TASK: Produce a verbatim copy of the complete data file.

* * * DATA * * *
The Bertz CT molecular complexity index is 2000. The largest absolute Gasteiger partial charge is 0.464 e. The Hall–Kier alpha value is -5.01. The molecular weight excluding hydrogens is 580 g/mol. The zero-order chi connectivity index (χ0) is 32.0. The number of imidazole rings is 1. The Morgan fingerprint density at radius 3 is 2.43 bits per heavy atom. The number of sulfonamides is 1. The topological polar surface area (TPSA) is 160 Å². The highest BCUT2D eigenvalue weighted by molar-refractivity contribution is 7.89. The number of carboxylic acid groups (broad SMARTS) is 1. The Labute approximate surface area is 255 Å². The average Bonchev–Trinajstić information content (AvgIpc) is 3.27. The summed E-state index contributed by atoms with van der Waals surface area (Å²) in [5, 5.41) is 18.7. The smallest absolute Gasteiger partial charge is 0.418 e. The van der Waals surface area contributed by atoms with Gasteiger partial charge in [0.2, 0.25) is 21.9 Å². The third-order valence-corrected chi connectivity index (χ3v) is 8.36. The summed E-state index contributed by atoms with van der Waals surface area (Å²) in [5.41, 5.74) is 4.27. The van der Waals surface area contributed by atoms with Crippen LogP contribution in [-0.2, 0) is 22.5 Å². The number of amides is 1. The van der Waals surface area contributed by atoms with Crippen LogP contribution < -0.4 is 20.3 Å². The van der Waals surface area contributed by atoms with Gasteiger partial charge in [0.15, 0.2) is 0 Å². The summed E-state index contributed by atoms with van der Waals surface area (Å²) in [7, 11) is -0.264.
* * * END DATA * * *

The Bertz CT molecular complexity index is 2000. The largest absolute Gasteiger partial charge is 0.464 e. The Hall–Kier alpha value is -5.01. The molecular weight excluding hydrogens is 580 g/mol. The zero-order chi connectivity index (χ0) is 32.0. The number of imidazole rings is 1. The Morgan fingerprint density at radius 3 is 2.43 bits per heavy atom. The number of sulfonamides is 1. The topological polar surface area (TPSA) is 160 Å². The highest BCUT2D eigenvalue weighted by molar-refractivity contribution is 7.89. The number of carboxylic acid groups (broad SMARTS) is 1. The Labute approximate surface area is 255 Å². The average Bonchev–Trinajstić information content (AvgIpc) is 3.27. The summed E-state index contributed by atoms with van der Waals surface area (Å²) in [5, 5.41) is 18.7. The smallest absolute Gasteiger partial charge is 0.418 e. The van der Waals surface area contributed by atoms with Gasteiger partial charge in [0.2, 0.25) is 21.9 Å². The third-order valence-corrected chi connectivity index (χ3v) is 8.36. The summed E-state index contributed by atoms with van der Waals surface area (Å²) in [5.41, 5.74) is 4.27. The van der Waals surface area contributed by atoms with Crippen LogP contribution in [-0.2, 0) is 22.5 Å². The number of amides is 1. The van der Waals surface area contributed by atoms with Crippen LogP contribution < -0.4 is 20.3 Å². The van der Waals surface area contributed by atoms with Gasteiger partial charge in [0.15, 0.2) is 0 Å². The summed E-state index contributed by atoms with van der Waals surface area (Å²) in [7, 11) is -0.264.